Michael Wacha spent most of the 2013 postseason as a hero as he pitched well and the Cardinals won four of the five games Wacha started in the playoffs. It would be terribly unfair to label Wacha as the goat of the 2015 postseason, he was at least a lamb as Mike Matheny put him on the mound in the ninth innings of a tied Game Five of the NLCS with 19 days rest. In between, Wacha got off to a blazing start to the 2014 season before an unusual injury derailed his season. With proven performers like Adam Wainwright, Lance Lynn, and John Lackey, and the tantalizing abilities of Carlos Martinez, the Cardinals rotation should be good. Michael Wacha has the ability to make the rotation great.
Take these two players through June 1st of last season:
The lines are not identical, but they are close. Player A is Michael Wacha and Player B is Adam Wainwright. For two months last season, Wacha continued his postseason success into the regular season. He pitched at an ace level. Wacha made three more starts in June as his struggles began, and his attempt at coming back in September was met by less than stellar results. Here are the same two players from June 1st to the end of the season:
While there might be something of a cloud hanging over the end of Wainwright's season, he pitched incredibly well through injury without his best stuff. Wacha, in just his first full major league season, was shut down due to his unusual shoulder injury. Due to that shutdown and struggles in his attempt to come back, Wacha has some questions entering Spring Training. Jay Jaffe of Sports Illustrated wrote that Wacha's health was "The Big Question" for the Cardinals heading into camp.
[T]he Cardinals are going to have to watch their prized 23-year-old righty closely, and since he's never thrown more than 149 2/3 innings in any of his three professional seasons - and just 109 last year - they can't count on him for a full 200-inning workload. Even so, he probably has the highest upside of any pitcher on the staff save for ace Adam Wainwright, so the situation certainly bears monitoring.
Signs are encouraging thus far. In Derrick Goold's story about Wacha's arrival to camp, the Cardinals' pitcher sounded upbeat about his progress.
"The ball is coming out right, and I'm happy with that," Wacha said. "I want to continue to get stronger during spring training, getting all of those pitches back, getting the command down. I felt good. I feel strong when I'm on the mound. The arm has been bouncing back, well, something that I'm really happy with at this point. Everything has been going well."
There have been a lot of questions about Michael Wacha's mechanics and offseason regimen. When he returned late last season, he was throwing fewer changeups, raising questions whether the injury had affected his pitch arsenal. In order for Wacha to return to the dominant pitcher he showed in the 2013 playoffs and the first few months of last season, he needs to have his full complement of pitches.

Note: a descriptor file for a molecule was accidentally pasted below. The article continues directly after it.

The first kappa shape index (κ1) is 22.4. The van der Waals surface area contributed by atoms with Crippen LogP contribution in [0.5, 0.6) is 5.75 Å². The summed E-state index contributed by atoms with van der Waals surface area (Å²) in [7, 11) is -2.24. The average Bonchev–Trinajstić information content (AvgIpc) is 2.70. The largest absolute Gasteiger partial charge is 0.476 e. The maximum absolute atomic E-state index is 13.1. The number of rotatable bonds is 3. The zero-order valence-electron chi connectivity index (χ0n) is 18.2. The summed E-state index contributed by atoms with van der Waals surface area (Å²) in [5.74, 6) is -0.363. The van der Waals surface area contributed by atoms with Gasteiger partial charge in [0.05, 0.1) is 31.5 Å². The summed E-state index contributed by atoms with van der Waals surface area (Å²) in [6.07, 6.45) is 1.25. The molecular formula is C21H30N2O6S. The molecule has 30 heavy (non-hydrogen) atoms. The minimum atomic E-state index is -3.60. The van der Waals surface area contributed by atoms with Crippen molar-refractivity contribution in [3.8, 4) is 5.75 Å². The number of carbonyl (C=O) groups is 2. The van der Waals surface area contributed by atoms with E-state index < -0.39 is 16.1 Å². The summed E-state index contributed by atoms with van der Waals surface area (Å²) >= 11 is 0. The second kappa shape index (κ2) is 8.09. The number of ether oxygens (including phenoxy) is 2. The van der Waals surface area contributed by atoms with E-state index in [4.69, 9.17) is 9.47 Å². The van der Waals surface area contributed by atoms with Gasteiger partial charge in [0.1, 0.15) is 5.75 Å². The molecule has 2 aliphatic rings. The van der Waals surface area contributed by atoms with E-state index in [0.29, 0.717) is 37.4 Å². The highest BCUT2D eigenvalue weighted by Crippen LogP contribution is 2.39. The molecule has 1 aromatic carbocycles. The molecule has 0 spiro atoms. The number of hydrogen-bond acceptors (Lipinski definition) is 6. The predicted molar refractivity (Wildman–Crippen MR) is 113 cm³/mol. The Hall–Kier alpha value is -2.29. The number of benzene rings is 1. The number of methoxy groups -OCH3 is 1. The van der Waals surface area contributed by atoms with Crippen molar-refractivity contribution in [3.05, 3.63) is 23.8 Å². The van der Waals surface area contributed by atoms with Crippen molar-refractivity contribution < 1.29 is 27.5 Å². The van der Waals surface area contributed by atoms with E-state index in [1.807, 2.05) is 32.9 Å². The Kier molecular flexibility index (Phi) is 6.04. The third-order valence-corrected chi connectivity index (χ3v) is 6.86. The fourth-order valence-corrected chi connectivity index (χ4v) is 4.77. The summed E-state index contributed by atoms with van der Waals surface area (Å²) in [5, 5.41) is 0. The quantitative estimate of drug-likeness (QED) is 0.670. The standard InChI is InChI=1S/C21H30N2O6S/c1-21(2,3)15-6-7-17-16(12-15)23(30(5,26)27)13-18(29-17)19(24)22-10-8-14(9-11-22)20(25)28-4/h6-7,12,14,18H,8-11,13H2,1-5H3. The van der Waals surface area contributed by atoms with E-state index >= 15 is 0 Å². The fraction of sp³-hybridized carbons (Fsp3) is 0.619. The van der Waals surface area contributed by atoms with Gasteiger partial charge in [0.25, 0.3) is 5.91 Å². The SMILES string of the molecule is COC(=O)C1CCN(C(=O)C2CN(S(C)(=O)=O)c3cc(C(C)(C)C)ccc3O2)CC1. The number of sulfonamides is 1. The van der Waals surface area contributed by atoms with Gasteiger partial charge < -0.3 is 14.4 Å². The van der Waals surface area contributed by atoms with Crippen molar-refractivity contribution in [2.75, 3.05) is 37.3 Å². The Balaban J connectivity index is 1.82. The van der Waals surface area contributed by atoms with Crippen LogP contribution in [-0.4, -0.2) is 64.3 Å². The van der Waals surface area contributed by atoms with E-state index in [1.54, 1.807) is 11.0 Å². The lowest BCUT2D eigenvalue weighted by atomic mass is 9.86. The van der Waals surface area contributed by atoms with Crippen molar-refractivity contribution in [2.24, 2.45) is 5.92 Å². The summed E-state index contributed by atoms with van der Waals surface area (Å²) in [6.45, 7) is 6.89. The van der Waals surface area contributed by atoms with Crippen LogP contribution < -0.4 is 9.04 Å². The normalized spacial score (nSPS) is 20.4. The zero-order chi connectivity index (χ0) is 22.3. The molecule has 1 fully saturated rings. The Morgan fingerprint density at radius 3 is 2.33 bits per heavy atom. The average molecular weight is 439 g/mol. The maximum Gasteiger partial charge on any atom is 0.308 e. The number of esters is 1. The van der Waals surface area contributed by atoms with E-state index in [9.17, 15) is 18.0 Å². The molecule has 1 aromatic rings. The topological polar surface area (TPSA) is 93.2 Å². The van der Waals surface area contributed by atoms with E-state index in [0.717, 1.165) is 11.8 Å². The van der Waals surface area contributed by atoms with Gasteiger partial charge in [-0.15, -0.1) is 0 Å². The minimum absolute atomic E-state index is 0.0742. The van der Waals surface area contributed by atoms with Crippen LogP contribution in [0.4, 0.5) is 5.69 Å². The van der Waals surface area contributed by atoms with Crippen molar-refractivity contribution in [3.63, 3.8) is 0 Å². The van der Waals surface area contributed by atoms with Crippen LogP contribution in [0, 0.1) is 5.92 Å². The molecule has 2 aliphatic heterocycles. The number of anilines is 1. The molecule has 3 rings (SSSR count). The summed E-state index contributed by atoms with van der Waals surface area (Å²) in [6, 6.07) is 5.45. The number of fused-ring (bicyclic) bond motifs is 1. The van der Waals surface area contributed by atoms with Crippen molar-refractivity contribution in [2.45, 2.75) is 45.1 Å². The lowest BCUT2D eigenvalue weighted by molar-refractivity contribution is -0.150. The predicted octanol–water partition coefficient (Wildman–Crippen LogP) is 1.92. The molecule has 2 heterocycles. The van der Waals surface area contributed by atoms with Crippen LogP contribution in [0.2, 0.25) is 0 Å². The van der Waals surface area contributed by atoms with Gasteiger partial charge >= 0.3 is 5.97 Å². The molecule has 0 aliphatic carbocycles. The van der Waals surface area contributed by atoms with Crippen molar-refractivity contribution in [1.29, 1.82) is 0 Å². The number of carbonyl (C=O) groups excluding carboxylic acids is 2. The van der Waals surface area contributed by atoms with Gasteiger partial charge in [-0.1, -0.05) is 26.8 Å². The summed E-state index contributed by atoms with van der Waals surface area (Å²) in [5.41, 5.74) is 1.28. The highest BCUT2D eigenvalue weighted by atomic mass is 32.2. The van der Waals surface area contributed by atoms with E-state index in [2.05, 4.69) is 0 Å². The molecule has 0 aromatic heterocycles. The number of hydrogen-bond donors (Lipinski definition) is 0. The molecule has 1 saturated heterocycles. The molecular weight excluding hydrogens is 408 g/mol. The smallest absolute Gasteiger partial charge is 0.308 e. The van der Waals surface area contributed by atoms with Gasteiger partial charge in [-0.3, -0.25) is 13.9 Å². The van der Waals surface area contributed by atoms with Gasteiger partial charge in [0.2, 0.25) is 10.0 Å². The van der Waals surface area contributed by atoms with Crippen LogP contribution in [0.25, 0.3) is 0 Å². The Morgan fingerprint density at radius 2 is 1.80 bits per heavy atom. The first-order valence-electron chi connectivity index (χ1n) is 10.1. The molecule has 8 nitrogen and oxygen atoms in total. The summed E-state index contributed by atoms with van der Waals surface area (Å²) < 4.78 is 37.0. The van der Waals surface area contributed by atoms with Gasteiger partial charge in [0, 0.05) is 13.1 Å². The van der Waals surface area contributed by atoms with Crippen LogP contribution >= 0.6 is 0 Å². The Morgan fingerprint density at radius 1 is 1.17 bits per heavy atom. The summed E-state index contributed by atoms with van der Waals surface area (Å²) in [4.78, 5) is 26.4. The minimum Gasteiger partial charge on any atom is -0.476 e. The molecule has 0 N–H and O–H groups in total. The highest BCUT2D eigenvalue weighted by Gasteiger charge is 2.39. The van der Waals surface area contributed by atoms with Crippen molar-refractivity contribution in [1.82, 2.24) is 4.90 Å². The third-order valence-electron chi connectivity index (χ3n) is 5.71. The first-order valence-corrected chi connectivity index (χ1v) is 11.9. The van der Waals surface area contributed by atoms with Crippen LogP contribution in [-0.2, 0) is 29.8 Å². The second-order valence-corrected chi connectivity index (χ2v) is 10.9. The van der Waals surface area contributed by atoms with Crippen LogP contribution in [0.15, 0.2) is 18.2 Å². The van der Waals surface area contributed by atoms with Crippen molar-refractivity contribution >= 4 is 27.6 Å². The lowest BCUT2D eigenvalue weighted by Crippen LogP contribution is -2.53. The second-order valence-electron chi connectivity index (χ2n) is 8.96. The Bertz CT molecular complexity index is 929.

Wacha throws four pitches: fastball, cutter, change, and curve. All four of those pitches were used at least ten percent of the time in the first two months last season and all four pitches achieved successful results. From Brooks Baseball:
|Pitch Type||Freq||Whiff Rate||BAA||SLG|
Looking just at whiff rate, we can see how important Wacha's fastball-change combination is to his success (League averages from this post at FanGraphs):
Wacha's cutter and curveball are decent pitches, but as we saw last September, he cannot survive unless he has his changeup working. All four in concert make his fastball that much better. Last September, Wacha's whiff rate on his fastball was down to 9.36%. That number is still above average, but nothing compared to the one generating nearly twice as many swings and misses as the league average. Given the volume of fastballs Wacha throws, getting those swings and misses can make a big difference to his overall numbers.
The good news for Wacha is that he has not had to adjust his mechanics, according to this story from Jennifer Langosch at MLB.
While the Cardinals have spent several months learning more about the injury -- it is officially termed a shoulder stress reaction -- that shut Wacha down in June, there has been no call for the right-hander to adjust his mechanics to prevent future issues. Instead, the only tweaks made to Wacha's schedule have come in his off-the-field work, where he's added some new exercises designed to build strength around his right shoulder.
"It's a pretty rare injury, and a lot of people don't know how it happened or how to fix it rehab wise," Wacha said. "I'm continuing to get stronger, and hopefully I'm building the muscles around the injury to where it doesn't happen again."
There will continue to be some trepidation with Wacha's starts going forward. While Wacha is getting ramped up for the season, his mechanics and pitch selection will be a major focus in determining his status. We will not have a lot of information until Wacha gets himself in game shape. There is no clear solution to fixing and preventing Wacha's injury, but strengthening his muscles around the shoulder makes a lot of sense. Brandon McCarthy has pitched with the same condition that Wacha has, strengthened his shoulder and performed well in over 200 innings pitched last season.
The Cardinals will likely spend a lot of time worrying about the number of innings they are receiving from their starters. For Wacha, what he does with those innings is far more important. Wainwright, Lynn, Lackey is a solid 1-2-3 for a rotation, but a potent Wacha could make that rotation great or at least keep it at a high level if another player should suffer an injury. Wacha is a wild card this spring. He has shown the ability and results to pitch at the top of any rotation. Getting back to that level could be pivotal to the Cardinals' season.